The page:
Mental health professionals believe excessive personal technology use has an adverse neuropsychological effect on attention and concentration, and this can be seen in the fleet.1 Though the medical community has not decided whether these effects constitute an addiction, the readiness effect is real. It is time for the Navy to do more specific research on the personnel impacts and our sailors’ attitudes toward personal technology use to understand the scope of the problem. Once the Navy understands the issue, it must raise awareness to mitigate the negative impact on fleet readiness.
The crew of an aircraft carrier is a microcosm of the fleet, and since data points from a large, diverse population flow through a single chain of command, observations there tend to manifest as trends before they aggregate fleetwide. I recently finished a two-year run as the executive officer (XO) on board the USS Nimitz (CVN-68). In this capacity, I worked daily with approximately 1 percent of the Navy’s personnel, 77 percent of whom are 25 or younger.2 Based on this experience, as well as through conversations with peers across the Navy, I found excessive personal technology use is having a detrimental impact on fleet readiness.
While civilian researchers debate personal device addiction, the effects that drive their debate are visible on the waterfront and on the flightline. My recent operational experience highlighted four areas of personnel readiness under attack from personal technology use: resiliency, manifested as suicidal ideation; retention, as seen through deteriorating physical fitness and qualifications; unplanned losses through disciplinary action; and lack of sleep. These areas of concern are all visible in the civilian world, raised by doctors, CEOs, and parents. Their collective impact in a Navy unit hurts combat readiness and may be responsible for more disasters to come. It is time this problem garners the widespread attention it deserves.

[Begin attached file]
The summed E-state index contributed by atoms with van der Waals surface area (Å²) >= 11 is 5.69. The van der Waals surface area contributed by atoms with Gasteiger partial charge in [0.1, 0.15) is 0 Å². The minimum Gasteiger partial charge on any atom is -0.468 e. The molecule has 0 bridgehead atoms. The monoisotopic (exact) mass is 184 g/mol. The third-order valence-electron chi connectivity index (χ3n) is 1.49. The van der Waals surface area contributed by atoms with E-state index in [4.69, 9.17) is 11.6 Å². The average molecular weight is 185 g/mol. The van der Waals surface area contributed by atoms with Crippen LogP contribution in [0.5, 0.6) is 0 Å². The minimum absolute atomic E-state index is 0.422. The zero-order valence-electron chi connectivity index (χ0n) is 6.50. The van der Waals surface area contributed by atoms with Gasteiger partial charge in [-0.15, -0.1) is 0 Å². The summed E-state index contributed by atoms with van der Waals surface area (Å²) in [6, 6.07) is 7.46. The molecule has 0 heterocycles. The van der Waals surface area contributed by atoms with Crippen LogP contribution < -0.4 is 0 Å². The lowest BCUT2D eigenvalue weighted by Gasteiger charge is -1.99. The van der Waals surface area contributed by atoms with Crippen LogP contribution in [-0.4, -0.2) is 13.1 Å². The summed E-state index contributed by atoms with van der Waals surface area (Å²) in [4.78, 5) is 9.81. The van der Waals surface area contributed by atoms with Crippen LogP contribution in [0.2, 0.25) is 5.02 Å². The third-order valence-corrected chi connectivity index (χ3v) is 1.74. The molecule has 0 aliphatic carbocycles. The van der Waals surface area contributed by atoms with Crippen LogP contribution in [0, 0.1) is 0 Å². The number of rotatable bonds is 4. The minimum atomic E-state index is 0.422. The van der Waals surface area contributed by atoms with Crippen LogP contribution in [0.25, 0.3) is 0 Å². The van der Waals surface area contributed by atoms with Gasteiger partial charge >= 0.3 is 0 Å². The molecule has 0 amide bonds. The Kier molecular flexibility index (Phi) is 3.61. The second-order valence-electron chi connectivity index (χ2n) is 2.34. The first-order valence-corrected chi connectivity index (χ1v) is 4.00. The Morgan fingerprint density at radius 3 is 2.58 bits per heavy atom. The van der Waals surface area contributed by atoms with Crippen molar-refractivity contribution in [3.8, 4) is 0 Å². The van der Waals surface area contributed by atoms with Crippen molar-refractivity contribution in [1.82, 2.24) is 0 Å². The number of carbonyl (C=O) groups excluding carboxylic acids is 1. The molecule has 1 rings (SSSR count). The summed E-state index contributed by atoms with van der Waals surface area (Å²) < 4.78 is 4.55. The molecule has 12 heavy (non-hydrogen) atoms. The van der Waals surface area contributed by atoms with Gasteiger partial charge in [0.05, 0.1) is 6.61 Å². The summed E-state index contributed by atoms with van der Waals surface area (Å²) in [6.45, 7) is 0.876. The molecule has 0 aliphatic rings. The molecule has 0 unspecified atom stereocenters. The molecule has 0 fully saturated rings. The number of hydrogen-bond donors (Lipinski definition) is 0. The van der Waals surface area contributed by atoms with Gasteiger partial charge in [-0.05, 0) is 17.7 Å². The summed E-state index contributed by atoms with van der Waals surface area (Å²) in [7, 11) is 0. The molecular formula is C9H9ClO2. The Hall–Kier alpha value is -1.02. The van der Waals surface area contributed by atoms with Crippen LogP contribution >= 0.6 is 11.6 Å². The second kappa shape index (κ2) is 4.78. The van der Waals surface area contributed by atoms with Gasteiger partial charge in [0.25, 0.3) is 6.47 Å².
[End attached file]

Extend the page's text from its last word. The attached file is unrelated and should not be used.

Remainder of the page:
Four Areas of Concern
The Centers for Disease Control and Prevention (CDC) reports that the U.S. suicide rate increased 33 percent from 1999 to 2017, including a staggering 93 percent rise for females age 15–24.3 The annual rate of suicide increased after 2006, from flat to 2 percent for males, and from 2 percent to 3 percent for females. What accounts for this rise? Though the Great Recession in 2007–08 lines up fairly well, a study from 2011 shows that suicide correlates to the economy only for older age groups.4 Another correlation from between 2005 and 2009 shows cellphone ownership among 10- and 11-year-olds increased by 80 percent.5 Today’s junior sailor does not remember not owning one, or a time when social media was not used for morale and connection.
Social media use has a negative impact on mental health. A recent University of Pennsylvania study focused on two groups, one that made no changes to their baseline social media habits and a second that limited their Facebook, Instagram, and Snapchat time to ten minutes each day. After three weeks, the time-limited group showed significant reductions in “fear of missing out” (FOMO) versus their baseline, suggesting that, “limiting social media use . . . may lead to a significant improvement in well-being.”6
The fleet sees this phenomenon imperil sailors. In 2018, while in a drydocking availability, 47 percent of all Nimitz situation reports were for suicidal ideation admissions, twice as many as the next category.7 Almost invariably, the sailors involved had never deployed, but were disappointed by their life, partly because of personal technology use. While life is not easy in a shipyard, it is no combat zone. The Nimitz maintained consistent eight-hour workdays and eight-section duty for 16 months. By seeking to understand, we found device overuse common, supporting Penn’s conclusion that FOMO is real.
While those who carry suicidal thoughts to their sad conclusion were not led there by social media, the Penn study highlights that social media is having a profoundly negative effect on mental health. A review of military suicide prevention studies from 2017 found that “individuals who attempt suicide have a weakened expected reward signal . . . correlated with an exaggerated preference for smaller immediate rewards”—rewards that social media likes, shares, and level-ups provide.8
Reenlistment Eligibility Threatened
The CDC also tracks obesity, and in 2016–17, 20 percent of 12- to 19-year-olds in the United States were obese.9 The sharpest rise in that cohort’s obesity begins in 2009–10, aligning with when 10- and 11-year-olds reached the cellphone-ownership tipping point. As the Heritage Foundation reported, only 29 percent of Americans between 17 and 24 are eligible to join the military, and for 27 percent of those who cannot, it is because of physical fitness.10 Those who have joined have won a physical and mental lottery, and too often sailors shred this winning ticket by failing the physical fitness assessment (PFA).